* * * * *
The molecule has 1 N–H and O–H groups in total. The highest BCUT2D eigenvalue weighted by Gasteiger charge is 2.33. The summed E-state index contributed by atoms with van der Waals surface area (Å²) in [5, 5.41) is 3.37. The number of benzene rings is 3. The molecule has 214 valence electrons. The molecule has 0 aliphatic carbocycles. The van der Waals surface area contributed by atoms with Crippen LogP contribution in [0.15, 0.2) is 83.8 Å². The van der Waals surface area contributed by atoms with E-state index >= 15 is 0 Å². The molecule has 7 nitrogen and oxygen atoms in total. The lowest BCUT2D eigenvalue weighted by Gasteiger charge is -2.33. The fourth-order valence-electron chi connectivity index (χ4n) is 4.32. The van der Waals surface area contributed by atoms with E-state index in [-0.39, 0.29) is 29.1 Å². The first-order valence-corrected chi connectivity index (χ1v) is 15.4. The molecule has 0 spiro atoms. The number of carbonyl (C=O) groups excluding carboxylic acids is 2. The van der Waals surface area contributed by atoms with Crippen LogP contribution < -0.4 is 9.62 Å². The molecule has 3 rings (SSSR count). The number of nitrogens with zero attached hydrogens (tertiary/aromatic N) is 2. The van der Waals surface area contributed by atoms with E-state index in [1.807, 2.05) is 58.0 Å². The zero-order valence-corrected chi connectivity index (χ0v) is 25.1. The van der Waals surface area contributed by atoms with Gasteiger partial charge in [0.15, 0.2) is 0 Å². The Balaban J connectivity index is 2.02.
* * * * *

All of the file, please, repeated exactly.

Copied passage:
The molecule has 1 N–H and O–H groups in total. The highest BCUT2D eigenvalue weighted by Gasteiger charge is 2.33. The summed E-state index contributed by atoms with van der Waals surface area (Å²) in [5, 5.41) is 3.37. The number of benzene rings is 3. The molecule has 214 valence electrons. The molecule has 0 aliphatic carbocycles. The van der Waals surface area contributed by atoms with Crippen LogP contribution in [0.15, 0.2) is 83.8 Å². The van der Waals surface area contributed by atoms with E-state index >= 15 is 0 Å². The molecule has 7 nitrogen and oxygen atoms in total. The lowest BCUT2D eigenvalue weighted by Gasteiger charge is -2.33. The fourth-order valence-electron chi connectivity index (χ4n) is 4.32. The van der Waals surface area contributed by atoms with E-state index in [-0.39, 0.29) is 29.1 Å². The first-order valence-corrected chi connectivity index (χ1v) is 15.4. The molecule has 0 spiro atoms. The number of carbonyl (C=O) groups excluding carboxylic acids is 2. The van der Waals surface area contributed by atoms with Crippen LogP contribution < -0.4 is 9.62 Å². The molecule has 3 rings (SSSR count). The number of nitrogens with zero attached hydrogens (tertiary/aromatic N) is 2. The van der Waals surface area contributed by atoms with E-state index in [1.807, 2.05) is 58.0 Å². The zero-order valence-corrected chi connectivity index (χ0v) is 25.1. The van der Waals surface area contributed by atoms with Gasteiger partial charge in [0.15, 0.2) is 0 Å². The Balaban J connectivity index is 2.02.